What’s interesting about the psychopaths in these shows is they are:
- the protagonists with whom the viewer is supposed to identify and support;
- humanised in their personalities and realistic in their goals and behaviour;
- not acknowledged as psychopaths, either in-universe or by the shows’ creators.
I won’t pretend this kind of character is new. JR Ewing, Tony Soprano and even James Bond (a character with whom I share more than just a first name and nationality, or so it would seem) were psychopathic protagonists long before it was ‘cool’. But they were outliers. The whole point is this type of character is everywhere now, and not only more popular than ever, but more popular than the myriad of non-psychopath characters. So there you have it, the main characters on the most watched television shows of our era are psychopaths, and you didn’t even know it.
This fact begs the question… why? Psychopaths are clearly not popular in the real world. Among the most hated and feared groups of our society, perhaps only paedophiles and Nazis have a poorer reputation. Yet stick a psychopath on the screen, don’t tell anybody he’s a psychopath and watch the viewing figures soar. The suspiciously-minded among us (and anyone with some degree of intelligence should be suspicious; you should always question assumptions) may chalk the psychopath’s media ubiquity down to a deliberate attempt to normalise psychopathic behaviour; to push the psychopath agenda, if you like. It is certainly possible that all this TV exposure may have a slight normalising effect on public perception of psychopathy, but there are three good reasons to discount a conspiracy. Firstly, psychopaths are so inherently self-interested that the collaborative effort required by hundred or thousands of them to orchestrate such a conspiracy is unrealistic. Secondly, while the shows may not draw attention to the fact that they are populated by psychopaths, they certainly don’t treat the characters’ behaviour with moral indifference. These are meant to be controversial, amoral, exciting characters but there is no suggestion that viewers ought to emulate or idealise them or their behaviour. Lastly and perhaps most importantly, the simplest explanation for something is 9 times out of 10 the most likely. Therefore most likely explanation for the psychopath phenomenon is, I would posit, there is viewer demand for such characters. These characters are on our television screens, online and in the cinema because we enjoy them, not the other way around.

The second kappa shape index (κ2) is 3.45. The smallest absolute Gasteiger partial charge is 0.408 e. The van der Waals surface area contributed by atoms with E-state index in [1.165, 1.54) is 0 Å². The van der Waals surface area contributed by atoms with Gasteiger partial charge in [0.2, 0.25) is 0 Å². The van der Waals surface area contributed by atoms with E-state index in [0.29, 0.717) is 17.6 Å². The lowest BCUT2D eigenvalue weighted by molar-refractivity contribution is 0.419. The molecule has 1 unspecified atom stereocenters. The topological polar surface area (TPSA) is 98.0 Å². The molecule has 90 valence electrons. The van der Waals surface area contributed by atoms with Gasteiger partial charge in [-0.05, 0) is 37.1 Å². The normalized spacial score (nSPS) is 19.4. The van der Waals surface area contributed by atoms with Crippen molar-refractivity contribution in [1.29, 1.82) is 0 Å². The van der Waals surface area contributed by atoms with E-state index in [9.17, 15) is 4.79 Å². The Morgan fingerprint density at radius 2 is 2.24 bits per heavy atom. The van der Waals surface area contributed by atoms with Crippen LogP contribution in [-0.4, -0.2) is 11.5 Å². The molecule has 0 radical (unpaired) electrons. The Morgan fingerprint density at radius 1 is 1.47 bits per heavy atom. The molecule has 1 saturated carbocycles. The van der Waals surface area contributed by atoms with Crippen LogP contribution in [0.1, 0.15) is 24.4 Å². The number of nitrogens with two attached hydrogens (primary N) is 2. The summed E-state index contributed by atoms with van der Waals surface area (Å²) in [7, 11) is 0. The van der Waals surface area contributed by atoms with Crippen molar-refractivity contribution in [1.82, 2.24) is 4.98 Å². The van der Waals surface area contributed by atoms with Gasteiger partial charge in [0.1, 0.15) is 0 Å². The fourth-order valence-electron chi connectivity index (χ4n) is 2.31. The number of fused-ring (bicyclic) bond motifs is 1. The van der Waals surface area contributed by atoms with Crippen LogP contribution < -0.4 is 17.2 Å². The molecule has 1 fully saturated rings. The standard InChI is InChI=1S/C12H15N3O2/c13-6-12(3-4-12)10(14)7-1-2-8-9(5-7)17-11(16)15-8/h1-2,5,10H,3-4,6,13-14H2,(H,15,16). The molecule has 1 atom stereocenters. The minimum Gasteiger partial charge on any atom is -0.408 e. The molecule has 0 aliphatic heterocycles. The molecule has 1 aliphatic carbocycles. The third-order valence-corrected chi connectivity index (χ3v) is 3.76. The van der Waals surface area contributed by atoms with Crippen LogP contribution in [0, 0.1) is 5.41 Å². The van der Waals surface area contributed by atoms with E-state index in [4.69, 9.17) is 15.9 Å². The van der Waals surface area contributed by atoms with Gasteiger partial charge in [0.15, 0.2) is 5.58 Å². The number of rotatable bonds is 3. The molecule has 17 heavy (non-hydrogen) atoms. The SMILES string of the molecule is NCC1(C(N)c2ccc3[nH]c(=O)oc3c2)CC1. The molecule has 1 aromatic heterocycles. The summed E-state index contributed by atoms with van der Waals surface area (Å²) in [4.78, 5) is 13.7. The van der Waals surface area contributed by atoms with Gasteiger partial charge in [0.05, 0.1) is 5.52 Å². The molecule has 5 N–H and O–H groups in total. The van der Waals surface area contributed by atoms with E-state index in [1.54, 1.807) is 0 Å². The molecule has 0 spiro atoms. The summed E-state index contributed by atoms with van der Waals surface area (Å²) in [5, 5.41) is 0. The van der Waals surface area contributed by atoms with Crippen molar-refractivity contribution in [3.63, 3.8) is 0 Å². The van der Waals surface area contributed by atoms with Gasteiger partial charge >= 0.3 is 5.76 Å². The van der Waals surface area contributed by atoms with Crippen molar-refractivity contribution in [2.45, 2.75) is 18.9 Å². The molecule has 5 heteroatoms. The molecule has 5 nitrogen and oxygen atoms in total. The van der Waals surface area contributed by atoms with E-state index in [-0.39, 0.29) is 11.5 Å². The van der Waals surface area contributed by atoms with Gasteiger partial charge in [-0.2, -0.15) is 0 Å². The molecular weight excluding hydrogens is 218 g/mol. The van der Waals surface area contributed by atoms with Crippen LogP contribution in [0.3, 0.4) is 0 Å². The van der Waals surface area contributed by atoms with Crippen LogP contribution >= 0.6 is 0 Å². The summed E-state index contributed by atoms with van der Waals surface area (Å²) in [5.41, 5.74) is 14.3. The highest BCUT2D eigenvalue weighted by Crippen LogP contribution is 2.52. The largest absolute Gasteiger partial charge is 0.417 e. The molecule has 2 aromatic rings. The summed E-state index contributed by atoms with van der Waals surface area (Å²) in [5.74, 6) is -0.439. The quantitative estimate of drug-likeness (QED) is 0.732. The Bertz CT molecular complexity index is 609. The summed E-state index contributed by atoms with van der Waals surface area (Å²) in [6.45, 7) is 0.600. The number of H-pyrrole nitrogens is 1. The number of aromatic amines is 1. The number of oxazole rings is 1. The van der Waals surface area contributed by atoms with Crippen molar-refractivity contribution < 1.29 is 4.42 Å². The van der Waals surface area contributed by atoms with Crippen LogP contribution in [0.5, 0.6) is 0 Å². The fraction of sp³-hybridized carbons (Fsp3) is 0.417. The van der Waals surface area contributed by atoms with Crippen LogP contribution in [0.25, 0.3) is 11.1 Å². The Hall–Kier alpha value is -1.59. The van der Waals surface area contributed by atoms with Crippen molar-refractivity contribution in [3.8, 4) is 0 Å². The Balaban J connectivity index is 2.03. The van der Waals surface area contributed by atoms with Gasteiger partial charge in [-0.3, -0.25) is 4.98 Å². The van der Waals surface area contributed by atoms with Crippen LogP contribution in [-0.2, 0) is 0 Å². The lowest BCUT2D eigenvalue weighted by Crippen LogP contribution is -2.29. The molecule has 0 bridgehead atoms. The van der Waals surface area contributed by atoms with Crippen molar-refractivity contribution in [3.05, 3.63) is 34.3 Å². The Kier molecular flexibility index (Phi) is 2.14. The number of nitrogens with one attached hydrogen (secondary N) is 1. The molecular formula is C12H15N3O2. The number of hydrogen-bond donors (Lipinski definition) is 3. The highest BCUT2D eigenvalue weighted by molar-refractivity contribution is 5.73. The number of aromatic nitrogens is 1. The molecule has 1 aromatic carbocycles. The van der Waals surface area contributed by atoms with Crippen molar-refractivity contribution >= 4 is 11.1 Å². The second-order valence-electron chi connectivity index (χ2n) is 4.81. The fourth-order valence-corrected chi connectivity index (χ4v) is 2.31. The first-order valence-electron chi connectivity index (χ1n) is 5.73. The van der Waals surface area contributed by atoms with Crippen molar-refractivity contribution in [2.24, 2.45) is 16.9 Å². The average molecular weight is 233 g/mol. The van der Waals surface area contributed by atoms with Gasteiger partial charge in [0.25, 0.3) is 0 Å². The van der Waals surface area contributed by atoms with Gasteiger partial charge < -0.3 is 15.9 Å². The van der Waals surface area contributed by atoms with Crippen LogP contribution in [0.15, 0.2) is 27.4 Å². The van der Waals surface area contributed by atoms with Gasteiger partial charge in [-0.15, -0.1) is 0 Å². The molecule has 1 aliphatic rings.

This conclusion raises further questions, which I will not go into here but would be keen to tackle in a future post, if the admin would be so kind as to allow me back: just why are so many viewers entertained, thrilled, humoured by fictional psychopaths, and what is it about these characters with which people identify?
For now, let’s wrap this mini-essay up with a prediction. That the ubiquity of psychopathic characters is a recent phenomenon suggests that there will be a point when they will fall out of favour. After all, a few years ago it was all about vampires, macho cops had had their day by the early 80s and near-future sci-fi utopias belong firmly in the 1960s. Nowadays it’s psychopaths that are in vogue. And zombies of course, thanks to AMC. So it seems reasonable to suggest that sooner or later the next big thing will come along and the psychopaths will crawl back to their traditional haunts of horror films and endless reruns of CSI.